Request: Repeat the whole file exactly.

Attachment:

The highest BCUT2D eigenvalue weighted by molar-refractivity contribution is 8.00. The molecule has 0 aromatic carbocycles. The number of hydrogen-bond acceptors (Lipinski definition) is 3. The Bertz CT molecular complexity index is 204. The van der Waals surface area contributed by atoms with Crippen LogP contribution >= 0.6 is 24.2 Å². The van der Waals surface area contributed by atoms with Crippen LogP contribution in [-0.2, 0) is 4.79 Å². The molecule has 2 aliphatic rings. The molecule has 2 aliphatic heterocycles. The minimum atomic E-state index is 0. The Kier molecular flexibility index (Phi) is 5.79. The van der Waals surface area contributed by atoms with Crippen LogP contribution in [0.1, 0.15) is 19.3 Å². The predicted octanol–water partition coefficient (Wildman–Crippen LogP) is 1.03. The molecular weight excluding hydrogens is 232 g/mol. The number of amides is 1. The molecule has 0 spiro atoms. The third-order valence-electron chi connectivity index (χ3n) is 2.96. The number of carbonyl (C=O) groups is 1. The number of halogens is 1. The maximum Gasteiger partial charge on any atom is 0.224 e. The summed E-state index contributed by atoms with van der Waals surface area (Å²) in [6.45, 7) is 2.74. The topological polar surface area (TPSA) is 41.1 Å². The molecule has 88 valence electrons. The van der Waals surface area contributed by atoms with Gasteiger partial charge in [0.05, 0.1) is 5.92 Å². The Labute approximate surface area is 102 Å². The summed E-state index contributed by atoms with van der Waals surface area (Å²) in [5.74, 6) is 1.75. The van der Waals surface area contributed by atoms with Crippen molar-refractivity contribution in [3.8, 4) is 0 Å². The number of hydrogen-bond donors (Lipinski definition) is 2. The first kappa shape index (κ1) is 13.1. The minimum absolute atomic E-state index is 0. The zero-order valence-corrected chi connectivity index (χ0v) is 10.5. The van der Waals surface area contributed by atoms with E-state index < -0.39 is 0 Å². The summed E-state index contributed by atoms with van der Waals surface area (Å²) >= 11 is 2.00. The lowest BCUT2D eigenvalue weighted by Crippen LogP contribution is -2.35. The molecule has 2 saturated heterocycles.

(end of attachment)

The highest BCUT2D eigenvalue weighted by molar-refractivity contribution is 8.00. The molecule has 0 aromatic carbocycles. The number of hydrogen-bond acceptors (Lipinski definition) is 3. The Bertz CT molecular complexity index is 204. The van der Waals surface area contributed by atoms with Crippen LogP contribution >= 0.6 is 24.2 Å². The van der Waals surface area contributed by atoms with Crippen LogP contribution in [-0.2, 0) is 4.79 Å². The molecule has 2 aliphatic rings. The molecule has 2 aliphatic heterocycles. The minimum atomic E-state index is 0. The Kier molecular flexibility index (Phi) is 5.79. The van der Waals surface area contributed by atoms with Crippen LogP contribution in [0.1, 0.15) is 19.3 Å². The predicted octanol–water partition coefficient (Wildman–Crippen LogP) is 1.03. The molecular weight excluding hydrogens is 232 g/mol. The number of amides is 1. The molecule has 0 spiro atoms. The third-order valence-electron chi connectivity index (χ3n) is 2.96. The number of carbonyl (C=O) groups is 1. The number of halogens is 1. The maximum Gasteiger partial charge on any atom is 0.224 e. The summed E-state index contributed by atoms with van der Waals surface area (Å²) in [6.45, 7) is 2.74. The topological polar surface area (TPSA) is 41.1 Å². The molecule has 88 valence electrons. The van der Waals surface area contributed by atoms with Gasteiger partial charge in [0.05, 0.1) is 5.92 Å². The Labute approximate surface area is 102 Å². The summed E-state index contributed by atoms with van der Waals surface area (Å²) in [5.74, 6) is 1.75. The van der Waals surface area contributed by atoms with Crippen molar-refractivity contribution in [3.8, 4) is 0 Å². The number of hydrogen-bond donors (Lipinski definition) is 2. The first kappa shape index (κ1) is 13.1. The minimum absolute atomic E-state index is 0. The zero-order valence-corrected chi connectivity index (χ0v) is 10.5. The van der Waals surface area contributed by atoms with E-state index < -0.39 is 0 Å². The summed E-state index contributed by atoms with van der Waals surface area (Å²) >= 11 is 2.00. The lowest BCUT2D eigenvalue weighted by Crippen LogP contribution is -2.35. The molecule has 2 saturated heterocycles.